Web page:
Black and white photo of man in front of an x-ray picture
Charles Pak, M.D.

In 1989, UT Southwestern researchers in mineral metabo­lism, including the world-renowned Charles Pak, M.D., announce results of clinical trials using a new treatment to restore spinal bone mass. The slow-release form of sodium fluoride with calcium citrate — which later becomes known as Citracal™ — is shown to safely reverse the effects of osteoporosis by augmenting bone mass.

In 1994, The General Clinical Research Center (GCRC) at
UT Southwestern celebrated its 20th anniversary as one
of the oldest federally funded clinical research centers in the nation. It has been home to pioneering research in areas such as cholesterol metabolism, diabetes, osteoporosis, hypertension, neurological disorders and space medicine. Dr. Pak went on to serve as principal investigator, a position once held by Donald Seldin, MD.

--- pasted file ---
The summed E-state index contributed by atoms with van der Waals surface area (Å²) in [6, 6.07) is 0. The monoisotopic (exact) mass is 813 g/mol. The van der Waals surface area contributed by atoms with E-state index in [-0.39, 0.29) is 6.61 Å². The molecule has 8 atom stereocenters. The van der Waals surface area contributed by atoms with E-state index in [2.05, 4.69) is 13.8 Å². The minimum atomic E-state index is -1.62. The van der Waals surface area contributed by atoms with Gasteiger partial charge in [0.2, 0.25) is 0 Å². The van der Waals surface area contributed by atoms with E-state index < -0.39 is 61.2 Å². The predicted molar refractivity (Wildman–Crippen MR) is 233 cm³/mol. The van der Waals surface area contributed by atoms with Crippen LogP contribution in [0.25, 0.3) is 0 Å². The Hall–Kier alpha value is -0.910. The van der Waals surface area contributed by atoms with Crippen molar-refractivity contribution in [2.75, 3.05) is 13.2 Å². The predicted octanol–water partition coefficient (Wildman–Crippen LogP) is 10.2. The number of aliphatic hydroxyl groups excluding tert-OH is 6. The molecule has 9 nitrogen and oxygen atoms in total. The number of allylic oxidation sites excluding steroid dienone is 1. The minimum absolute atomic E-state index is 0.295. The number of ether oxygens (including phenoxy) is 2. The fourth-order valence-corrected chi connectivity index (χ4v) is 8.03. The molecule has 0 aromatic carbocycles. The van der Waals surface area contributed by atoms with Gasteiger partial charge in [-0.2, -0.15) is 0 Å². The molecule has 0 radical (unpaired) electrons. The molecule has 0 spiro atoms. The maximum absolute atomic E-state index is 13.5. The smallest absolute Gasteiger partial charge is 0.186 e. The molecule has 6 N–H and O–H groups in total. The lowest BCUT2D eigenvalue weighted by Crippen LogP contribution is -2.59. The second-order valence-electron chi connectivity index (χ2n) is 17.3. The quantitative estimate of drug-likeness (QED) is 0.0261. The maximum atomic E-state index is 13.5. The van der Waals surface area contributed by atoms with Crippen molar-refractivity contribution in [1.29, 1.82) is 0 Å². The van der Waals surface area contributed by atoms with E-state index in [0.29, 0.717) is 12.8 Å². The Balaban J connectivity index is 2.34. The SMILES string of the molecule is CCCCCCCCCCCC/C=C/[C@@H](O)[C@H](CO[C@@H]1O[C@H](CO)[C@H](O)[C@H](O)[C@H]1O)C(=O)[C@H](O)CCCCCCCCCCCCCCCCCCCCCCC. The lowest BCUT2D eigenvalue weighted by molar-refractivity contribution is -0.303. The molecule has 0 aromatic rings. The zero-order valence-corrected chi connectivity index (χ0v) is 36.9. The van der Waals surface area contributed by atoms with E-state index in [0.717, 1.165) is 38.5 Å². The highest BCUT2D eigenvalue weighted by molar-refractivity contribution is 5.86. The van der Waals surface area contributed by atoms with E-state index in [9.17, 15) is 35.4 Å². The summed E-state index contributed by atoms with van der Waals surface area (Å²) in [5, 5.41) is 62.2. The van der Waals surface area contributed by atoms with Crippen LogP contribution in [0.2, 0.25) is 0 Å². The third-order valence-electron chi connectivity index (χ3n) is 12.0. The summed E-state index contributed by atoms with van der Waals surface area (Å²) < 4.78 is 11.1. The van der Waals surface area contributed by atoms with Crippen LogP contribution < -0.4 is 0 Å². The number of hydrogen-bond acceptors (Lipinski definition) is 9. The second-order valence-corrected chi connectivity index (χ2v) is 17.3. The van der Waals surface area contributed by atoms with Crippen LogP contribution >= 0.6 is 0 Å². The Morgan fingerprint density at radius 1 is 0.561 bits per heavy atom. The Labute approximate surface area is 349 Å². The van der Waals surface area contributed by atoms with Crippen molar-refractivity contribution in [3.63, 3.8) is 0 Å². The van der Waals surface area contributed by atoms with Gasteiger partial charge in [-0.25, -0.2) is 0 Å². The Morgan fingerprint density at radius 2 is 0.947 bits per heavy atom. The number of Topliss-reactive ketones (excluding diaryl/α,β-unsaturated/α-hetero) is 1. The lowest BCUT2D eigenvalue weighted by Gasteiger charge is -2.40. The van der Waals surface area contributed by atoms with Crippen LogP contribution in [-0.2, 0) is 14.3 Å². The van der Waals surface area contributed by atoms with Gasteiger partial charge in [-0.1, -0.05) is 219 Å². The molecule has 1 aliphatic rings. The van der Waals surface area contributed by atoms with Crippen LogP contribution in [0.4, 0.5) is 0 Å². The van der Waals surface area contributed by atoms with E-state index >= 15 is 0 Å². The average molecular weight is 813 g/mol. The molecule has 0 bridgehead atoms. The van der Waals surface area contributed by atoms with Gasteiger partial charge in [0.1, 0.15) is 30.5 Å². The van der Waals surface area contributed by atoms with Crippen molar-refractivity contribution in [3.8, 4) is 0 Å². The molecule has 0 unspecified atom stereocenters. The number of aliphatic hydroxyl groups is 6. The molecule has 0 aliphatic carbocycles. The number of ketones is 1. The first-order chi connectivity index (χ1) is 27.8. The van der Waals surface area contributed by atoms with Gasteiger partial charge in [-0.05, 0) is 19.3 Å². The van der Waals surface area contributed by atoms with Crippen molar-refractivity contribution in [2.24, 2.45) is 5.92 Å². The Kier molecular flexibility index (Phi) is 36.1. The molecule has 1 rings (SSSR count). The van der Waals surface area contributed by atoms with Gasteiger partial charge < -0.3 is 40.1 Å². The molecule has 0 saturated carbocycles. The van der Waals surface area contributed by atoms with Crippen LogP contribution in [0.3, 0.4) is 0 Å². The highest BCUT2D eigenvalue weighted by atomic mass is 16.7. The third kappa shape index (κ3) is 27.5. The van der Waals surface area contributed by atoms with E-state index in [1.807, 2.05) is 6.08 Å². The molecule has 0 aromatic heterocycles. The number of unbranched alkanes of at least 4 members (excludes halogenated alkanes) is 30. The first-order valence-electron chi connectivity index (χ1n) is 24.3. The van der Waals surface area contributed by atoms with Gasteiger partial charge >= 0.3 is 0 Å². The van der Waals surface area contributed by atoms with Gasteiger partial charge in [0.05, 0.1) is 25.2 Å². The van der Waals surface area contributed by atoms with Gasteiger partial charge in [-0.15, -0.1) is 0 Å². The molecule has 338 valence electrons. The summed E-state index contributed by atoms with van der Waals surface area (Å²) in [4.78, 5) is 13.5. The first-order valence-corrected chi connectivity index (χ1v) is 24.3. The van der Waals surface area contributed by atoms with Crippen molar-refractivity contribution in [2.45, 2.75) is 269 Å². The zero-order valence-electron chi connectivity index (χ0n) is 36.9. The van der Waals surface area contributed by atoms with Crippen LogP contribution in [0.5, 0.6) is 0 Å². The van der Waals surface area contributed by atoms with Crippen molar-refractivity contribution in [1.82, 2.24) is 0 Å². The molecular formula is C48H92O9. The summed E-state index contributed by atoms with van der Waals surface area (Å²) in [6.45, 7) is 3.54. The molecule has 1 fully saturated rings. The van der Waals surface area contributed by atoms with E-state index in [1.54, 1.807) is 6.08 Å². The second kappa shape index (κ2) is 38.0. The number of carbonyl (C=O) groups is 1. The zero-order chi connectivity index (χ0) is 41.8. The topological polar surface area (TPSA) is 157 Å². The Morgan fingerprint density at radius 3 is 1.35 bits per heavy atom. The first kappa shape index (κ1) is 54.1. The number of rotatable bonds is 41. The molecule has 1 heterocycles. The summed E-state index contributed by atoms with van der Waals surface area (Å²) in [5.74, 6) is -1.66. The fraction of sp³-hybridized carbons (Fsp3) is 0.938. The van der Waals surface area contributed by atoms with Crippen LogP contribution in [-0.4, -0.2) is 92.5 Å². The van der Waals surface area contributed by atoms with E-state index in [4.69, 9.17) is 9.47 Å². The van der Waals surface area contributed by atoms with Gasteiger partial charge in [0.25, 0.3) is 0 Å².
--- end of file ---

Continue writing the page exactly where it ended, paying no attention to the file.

In n 1998, the Medical Center established the Office of Technology
Development and named Dennis Stone, M.D., as Vice President. At the time, the Medical Center’s annual royalty revenue stream of approximately $10 million was more than 30 percent greater than any other Texas institution.

Notable among the licensing agreements was one with Mission
Pharmacal in San Antonio, makers of Citracal™. Dr. Pak’s discoveries were generating the majority of the revenue because Citracal had become widely recommended to slow the effects of osteoporosis.